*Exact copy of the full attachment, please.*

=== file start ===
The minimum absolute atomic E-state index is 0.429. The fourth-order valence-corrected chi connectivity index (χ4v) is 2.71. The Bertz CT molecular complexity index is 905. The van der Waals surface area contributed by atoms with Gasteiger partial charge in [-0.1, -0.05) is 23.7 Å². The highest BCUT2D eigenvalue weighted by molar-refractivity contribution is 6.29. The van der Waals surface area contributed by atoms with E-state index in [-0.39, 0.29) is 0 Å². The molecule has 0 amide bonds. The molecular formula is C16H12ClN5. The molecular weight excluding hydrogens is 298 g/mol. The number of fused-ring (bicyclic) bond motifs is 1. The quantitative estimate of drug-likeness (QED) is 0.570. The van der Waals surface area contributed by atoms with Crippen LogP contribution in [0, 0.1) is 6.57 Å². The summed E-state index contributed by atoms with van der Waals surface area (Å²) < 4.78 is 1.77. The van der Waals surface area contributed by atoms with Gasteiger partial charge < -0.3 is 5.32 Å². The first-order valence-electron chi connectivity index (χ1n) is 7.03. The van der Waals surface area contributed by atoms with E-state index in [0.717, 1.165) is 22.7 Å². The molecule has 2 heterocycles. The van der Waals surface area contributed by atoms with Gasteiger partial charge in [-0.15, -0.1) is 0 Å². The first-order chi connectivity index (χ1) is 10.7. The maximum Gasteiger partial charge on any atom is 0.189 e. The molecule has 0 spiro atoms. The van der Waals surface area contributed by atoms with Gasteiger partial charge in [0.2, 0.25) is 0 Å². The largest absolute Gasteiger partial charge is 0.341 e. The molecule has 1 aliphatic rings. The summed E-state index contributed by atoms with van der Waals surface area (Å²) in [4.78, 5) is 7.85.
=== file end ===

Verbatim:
The minimum absolute atomic E-state index is 0.429. The fourth-order valence-corrected chi connectivity index (χ4v) is 2.71. The Bertz CT molecular complexity index is 905. The van der Waals surface area contributed by atoms with Gasteiger partial charge in [-0.1, -0.05) is 23.7 Å². The highest BCUT2D eigenvalue weighted by molar-refractivity contribution is 6.29. The van der Waals surface area contributed by atoms with E-state index in [-0.39, 0.29) is 0 Å². The molecule has 0 amide bonds. The molecular formula is C16H12ClN5. The molecular weight excluding hydrogens is 298 g/mol. The number of fused-ring (bicyclic) bond motifs is 1. The quantitative estimate of drug-likeness (QED) is 0.570. The van der Waals surface area contributed by atoms with Crippen LogP contribution in [0, 0.1) is 6.57 Å². The summed E-state index contributed by atoms with van der Waals surface area (Å²) < 4.78 is 1.77. The van der Waals surface area contributed by atoms with Gasteiger partial charge < -0.3 is 5.32 Å². The first-order valence-electron chi connectivity index (χ1n) is 7.03. The van der Waals surface area contributed by atoms with E-state index in [0.717, 1.165) is 22.7 Å². The molecule has 2 heterocycles. The van der Waals surface area contributed by atoms with Gasteiger partial charge in [-0.15, -0.1) is 0 Å². The first-order chi connectivity index (χ1) is 10.7. The maximum Gasteiger partial charge on any atom is 0.189 e. The molecule has 0 spiro atoms. The van der Waals surface area contributed by atoms with Gasteiger partial charge in [0.2, 0.25) is 0 Å². The largest absolute Gasteiger partial charge is 0.341 e. The molecule has 1 aliphatic rings. The summed E-state index contributed by atoms with van der Waals surface area (Å²) in [4.78, 5) is 7.85.